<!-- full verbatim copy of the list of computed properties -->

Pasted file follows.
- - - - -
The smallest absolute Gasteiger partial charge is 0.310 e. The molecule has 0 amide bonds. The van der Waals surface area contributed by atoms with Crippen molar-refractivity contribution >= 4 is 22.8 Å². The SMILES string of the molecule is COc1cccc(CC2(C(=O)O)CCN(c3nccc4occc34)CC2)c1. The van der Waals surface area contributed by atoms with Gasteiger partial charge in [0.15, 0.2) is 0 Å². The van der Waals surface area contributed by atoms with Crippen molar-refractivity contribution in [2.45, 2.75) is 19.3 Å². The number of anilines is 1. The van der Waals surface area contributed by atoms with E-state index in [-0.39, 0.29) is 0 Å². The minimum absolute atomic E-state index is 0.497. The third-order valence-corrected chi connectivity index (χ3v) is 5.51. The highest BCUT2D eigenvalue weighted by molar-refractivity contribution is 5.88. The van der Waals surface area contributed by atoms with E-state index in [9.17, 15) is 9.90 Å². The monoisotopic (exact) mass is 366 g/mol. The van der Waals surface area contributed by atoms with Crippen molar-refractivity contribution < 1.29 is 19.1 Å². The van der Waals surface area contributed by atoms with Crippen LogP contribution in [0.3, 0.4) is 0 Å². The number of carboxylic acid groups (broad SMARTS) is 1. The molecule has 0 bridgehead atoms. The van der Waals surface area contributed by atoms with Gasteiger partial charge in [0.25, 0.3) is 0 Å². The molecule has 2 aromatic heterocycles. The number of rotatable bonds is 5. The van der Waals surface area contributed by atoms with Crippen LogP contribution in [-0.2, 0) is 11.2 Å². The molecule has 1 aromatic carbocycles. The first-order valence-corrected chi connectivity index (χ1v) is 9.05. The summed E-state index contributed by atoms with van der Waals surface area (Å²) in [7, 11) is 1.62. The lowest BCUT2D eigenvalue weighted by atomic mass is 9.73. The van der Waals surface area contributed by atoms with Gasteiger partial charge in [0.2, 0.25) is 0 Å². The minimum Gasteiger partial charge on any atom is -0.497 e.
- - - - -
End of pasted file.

The smallest absolute Gasteiger partial charge is 0.310 e. The molecule has 0 amide bonds. The van der Waals surface area contributed by atoms with Crippen molar-refractivity contribution >= 4 is 22.8 Å². The SMILES string of the molecule is COc1cccc(CC2(C(=O)O)CCN(c3nccc4occc34)CC2)c1. The van der Waals surface area contributed by atoms with Gasteiger partial charge in [0.15, 0.2) is 0 Å². The van der Waals surface area contributed by atoms with Crippen molar-refractivity contribution in [2.45, 2.75) is 19.3 Å². The number of anilines is 1. The van der Waals surface area contributed by atoms with E-state index in [-0.39, 0.29) is 0 Å². The minimum absolute atomic E-state index is 0.497. The third-order valence-corrected chi connectivity index (χ3v) is 5.51. The highest BCUT2D eigenvalue weighted by molar-refractivity contribution is 5.88. The van der Waals surface area contributed by atoms with E-state index in [9.17, 15) is 9.90 Å². The monoisotopic (exact) mass is 366 g/mol. The van der Waals surface area contributed by atoms with Crippen molar-refractivity contribution < 1.29 is 19.1 Å². The van der Waals surface area contributed by atoms with Crippen LogP contribution in [0.3, 0.4) is 0 Å². The number of carboxylic acid groups (broad SMARTS) is 1. The molecule has 0 bridgehead atoms. The van der Waals surface area contributed by atoms with Gasteiger partial charge in [0.25, 0.3) is 0 Å². The molecule has 2 aromatic heterocycles. The number of rotatable bonds is 5. The van der Waals surface area contributed by atoms with Crippen LogP contribution in [-0.2, 0) is 11.2 Å². The molecule has 1 aromatic carbocycles. The first-order valence-corrected chi connectivity index (χ1v) is 9.05. The summed E-state index contributed by atoms with van der Waals surface area (Å²) in [7, 11) is 1.62. The lowest BCUT2D eigenvalue weighted by atomic mass is 9.73. The van der Waals surface area contributed by atoms with Gasteiger partial charge in [0.2, 0.25) is 0 Å². The minimum Gasteiger partial charge on any atom is -0.497 e.